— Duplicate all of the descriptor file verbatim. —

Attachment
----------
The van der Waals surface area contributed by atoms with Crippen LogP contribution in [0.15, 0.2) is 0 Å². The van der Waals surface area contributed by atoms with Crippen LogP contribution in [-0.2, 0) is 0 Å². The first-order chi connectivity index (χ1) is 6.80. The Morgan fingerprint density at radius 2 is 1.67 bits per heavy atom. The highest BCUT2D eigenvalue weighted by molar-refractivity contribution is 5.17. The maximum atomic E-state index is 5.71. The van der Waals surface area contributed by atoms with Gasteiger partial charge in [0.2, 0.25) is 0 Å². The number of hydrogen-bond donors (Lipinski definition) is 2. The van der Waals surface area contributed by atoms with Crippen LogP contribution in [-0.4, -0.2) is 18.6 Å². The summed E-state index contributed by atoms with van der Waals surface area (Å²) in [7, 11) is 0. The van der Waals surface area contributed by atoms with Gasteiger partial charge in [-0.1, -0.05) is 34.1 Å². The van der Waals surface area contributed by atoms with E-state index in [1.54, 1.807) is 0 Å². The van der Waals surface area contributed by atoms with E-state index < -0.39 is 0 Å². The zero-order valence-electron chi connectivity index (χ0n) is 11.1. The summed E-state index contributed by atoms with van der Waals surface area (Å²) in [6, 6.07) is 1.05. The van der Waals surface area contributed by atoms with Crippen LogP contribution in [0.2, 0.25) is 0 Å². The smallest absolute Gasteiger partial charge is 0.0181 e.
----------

The van der Waals surface area contributed by atoms with Crippen LogP contribution in [0.15, 0.2) is 0 Å². The van der Waals surface area contributed by atoms with Crippen LogP contribution in [-0.2, 0) is 0 Å². The first-order chi connectivity index (χ1) is 6.80. The Morgan fingerprint density at radius 2 is 1.67 bits per heavy atom. The highest BCUT2D eigenvalue weighted by molar-refractivity contribution is 5.17. The maximum atomic E-state index is 5.71. The van der Waals surface area contributed by atoms with Gasteiger partial charge in [0.2, 0.25) is 0 Å². The number of hydrogen-bond donors (Lipinski definition) is 2. The van der Waals surface area contributed by atoms with Crippen LogP contribution in [-0.4, -0.2) is 18.6 Å². The summed E-state index contributed by atoms with van der Waals surface area (Å²) in [7, 11) is 0. The van der Waals surface area contributed by atoms with Gasteiger partial charge in [-0.1, -0.05) is 34.1 Å². The van der Waals surface area contributed by atoms with E-state index in [1.54, 1.807) is 0 Å². The van der Waals surface area contributed by atoms with E-state index < -0.39 is 0 Å². The zero-order valence-electron chi connectivity index (χ0n) is 11.1. The summed E-state index contributed by atoms with van der Waals surface area (Å²) in [6, 6.07) is 1.05. The van der Waals surface area contributed by atoms with Crippen LogP contribution in [0.2, 0.25) is 0 Å². The smallest absolute Gasteiger partial charge is 0.0181 e.